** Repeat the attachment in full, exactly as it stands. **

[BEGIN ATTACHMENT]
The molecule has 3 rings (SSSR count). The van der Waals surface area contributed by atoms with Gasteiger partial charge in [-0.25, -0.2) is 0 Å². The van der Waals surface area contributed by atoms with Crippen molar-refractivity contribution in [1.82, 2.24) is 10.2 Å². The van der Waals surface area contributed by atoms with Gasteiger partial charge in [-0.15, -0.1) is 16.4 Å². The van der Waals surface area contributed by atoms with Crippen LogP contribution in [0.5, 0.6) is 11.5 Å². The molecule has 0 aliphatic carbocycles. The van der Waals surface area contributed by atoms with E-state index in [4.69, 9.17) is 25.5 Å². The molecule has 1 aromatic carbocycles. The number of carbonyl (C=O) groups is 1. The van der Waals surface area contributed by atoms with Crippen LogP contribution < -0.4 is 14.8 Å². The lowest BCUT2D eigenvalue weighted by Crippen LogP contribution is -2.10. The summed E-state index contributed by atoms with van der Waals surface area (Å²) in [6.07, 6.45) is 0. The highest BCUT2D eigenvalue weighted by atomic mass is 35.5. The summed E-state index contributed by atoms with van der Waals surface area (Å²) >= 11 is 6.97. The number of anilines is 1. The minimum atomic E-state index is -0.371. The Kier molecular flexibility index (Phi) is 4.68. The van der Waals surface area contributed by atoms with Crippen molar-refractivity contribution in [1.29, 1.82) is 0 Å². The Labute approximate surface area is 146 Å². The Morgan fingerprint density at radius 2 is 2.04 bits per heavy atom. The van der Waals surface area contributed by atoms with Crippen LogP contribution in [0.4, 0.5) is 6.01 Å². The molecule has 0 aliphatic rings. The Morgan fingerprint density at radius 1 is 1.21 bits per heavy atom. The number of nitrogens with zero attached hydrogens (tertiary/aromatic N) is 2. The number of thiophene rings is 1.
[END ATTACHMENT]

The molecule has 3 rings (SSSR count). The van der Waals surface area contributed by atoms with Gasteiger partial charge in [-0.25, -0.2) is 0 Å². The van der Waals surface area contributed by atoms with Crippen molar-refractivity contribution in [1.82, 2.24) is 10.2 Å². The van der Waals surface area contributed by atoms with Gasteiger partial charge in [-0.15, -0.1) is 16.4 Å². The van der Waals surface area contributed by atoms with Crippen LogP contribution in [0.5, 0.6) is 11.5 Å². The molecule has 0 aliphatic carbocycles. The van der Waals surface area contributed by atoms with E-state index in [4.69, 9.17) is 25.5 Å². The molecule has 1 aromatic carbocycles. The number of carbonyl (C=O) groups is 1. The van der Waals surface area contributed by atoms with Crippen LogP contribution < -0.4 is 14.8 Å². The lowest BCUT2D eigenvalue weighted by Crippen LogP contribution is -2.10. The summed E-state index contributed by atoms with van der Waals surface area (Å²) in [6.07, 6.45) is 0. The highest BCUT2D eigenvalue weighted by atomic mass is 35.5. The summed E-state index contributed by atoms with van der Waals surface area (Å²) >= 11 is 6.97. The number of anilines is 1. The minimum atomic E-state index is -0.371. The Kier molecular flexibility index (Phi) is 4.68. The van der Waals surface area contributed by atoms with Crippen molar-refractivity contribution in [1.29, 1.82) is 0 Å². The Labute approximate surface area is 146 Å². The Morgan fingerprint density at radius 2 is 2.04 bits per heavy atom. The van der Waals surface area contributed by atoms with Crippen LogP contribution in [0.4, 0.5) is 6.01 Å². The molecule has 0 aliphatic rings. The Morgan fingerprint density at radius 1 is 1.21 bits per heavy atom. The number of nitrogens with zero attached hydrogens (tertiary/aromatic N) is 2. The number of thiophene rings is 1.